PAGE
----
Does the Canadian model produce alpha?
The investment strategies made popular by Canadian pension funds can add as much as 60 basis points a year above a passive benchmark, according to data from CEM Benchmarking.
Renowned consultant and CEM founder Keith Ambachtsheer analysed the returns from eight Canadian funds in the 10 years to the end of 2015.
The Canadian model – defined by Ambachtsheer as featuring “a clear mission, a strong independent governance function, and the ability to attract and retain the requisite talent to be successful” – was shown to outperform not only CEM’s comparable universe of funds but also pension funds in other regions.
Using ‘net value added’ (NVA) calculations based on CEM’s data, Ambachtsheer compared the pension funds’ returns to a passive replication of their strategies and took into account management costs.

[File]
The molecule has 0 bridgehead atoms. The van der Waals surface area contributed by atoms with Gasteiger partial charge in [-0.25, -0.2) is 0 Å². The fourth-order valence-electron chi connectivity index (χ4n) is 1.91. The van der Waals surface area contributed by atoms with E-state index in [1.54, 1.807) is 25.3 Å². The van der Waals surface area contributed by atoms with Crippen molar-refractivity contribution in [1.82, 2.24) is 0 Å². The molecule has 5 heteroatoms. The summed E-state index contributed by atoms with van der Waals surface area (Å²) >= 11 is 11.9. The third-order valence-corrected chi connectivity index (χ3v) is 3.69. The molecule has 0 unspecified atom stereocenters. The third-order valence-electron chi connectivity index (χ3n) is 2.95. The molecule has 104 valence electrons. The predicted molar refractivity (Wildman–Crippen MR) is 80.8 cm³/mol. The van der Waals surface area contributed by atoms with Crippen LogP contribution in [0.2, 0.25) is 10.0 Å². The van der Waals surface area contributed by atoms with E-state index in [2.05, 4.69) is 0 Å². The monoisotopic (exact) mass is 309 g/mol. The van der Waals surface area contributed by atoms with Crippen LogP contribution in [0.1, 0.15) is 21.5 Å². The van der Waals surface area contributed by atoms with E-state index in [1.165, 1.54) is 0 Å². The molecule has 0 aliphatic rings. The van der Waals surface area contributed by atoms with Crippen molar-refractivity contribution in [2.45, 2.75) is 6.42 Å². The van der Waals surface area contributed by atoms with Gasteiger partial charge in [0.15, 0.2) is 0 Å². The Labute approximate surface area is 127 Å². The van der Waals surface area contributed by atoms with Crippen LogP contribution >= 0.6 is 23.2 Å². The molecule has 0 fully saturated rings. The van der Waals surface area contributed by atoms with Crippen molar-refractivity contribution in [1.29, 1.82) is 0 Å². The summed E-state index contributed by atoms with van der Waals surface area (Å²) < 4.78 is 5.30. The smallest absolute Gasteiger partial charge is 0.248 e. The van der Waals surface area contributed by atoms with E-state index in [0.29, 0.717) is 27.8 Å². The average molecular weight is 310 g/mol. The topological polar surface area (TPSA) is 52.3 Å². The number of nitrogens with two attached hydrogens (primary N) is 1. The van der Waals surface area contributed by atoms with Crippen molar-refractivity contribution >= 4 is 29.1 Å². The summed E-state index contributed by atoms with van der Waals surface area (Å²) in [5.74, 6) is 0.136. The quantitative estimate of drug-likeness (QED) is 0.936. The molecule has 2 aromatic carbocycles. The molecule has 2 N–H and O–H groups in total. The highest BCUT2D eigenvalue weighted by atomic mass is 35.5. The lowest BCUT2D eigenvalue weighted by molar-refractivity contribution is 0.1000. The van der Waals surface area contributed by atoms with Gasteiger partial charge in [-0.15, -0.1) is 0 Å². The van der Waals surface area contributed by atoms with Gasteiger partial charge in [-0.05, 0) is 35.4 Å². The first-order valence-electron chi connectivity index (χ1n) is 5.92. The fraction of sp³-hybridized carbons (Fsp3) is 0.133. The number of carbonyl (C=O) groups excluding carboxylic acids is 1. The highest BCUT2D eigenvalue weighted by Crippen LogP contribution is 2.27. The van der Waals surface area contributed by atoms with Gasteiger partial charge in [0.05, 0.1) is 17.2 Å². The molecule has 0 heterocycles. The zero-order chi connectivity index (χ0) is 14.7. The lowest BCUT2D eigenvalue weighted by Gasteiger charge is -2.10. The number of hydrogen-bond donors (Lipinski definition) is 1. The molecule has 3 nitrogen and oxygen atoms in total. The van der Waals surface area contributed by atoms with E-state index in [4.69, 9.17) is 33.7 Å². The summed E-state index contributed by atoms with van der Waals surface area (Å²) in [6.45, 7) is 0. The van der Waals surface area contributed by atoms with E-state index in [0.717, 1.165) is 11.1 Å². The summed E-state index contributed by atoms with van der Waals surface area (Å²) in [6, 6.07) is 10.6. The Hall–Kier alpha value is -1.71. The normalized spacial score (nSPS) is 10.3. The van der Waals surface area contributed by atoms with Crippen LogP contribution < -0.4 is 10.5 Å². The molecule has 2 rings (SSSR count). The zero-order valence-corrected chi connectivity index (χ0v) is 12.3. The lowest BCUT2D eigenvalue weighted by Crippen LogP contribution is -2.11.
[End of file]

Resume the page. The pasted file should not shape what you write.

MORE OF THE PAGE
The eight funds produced 0.6% a year NVA above the passive benchmark, the data showed. CEM’s broader sample of 132 funds showed an average NVA of 0.1%.
Ambachtsheer estimated this would equate to roughly CAD4.2bn (€2.8bn) in additional returns every year.
Ambachtsheer compared these findings to similar research into Australian superannuation funds and Swiss pension funds. In Australia, a data set covering 1997 to 2016 found a negative NVA – an underperformance of 1.3% a year. The Swiss data set only covered 2010 to 2012, but estimated an underperformance of 0.7% a year.
According to the consultant’s paper summarising his research, the eight Canadian funds tended to insource more of their investment functions and allocated more to private markets than peers. Their cost base tended to be in line with the broader market average throughout the decade in question, and the funds were generally more volatile than the market average.
The full research paper is available here.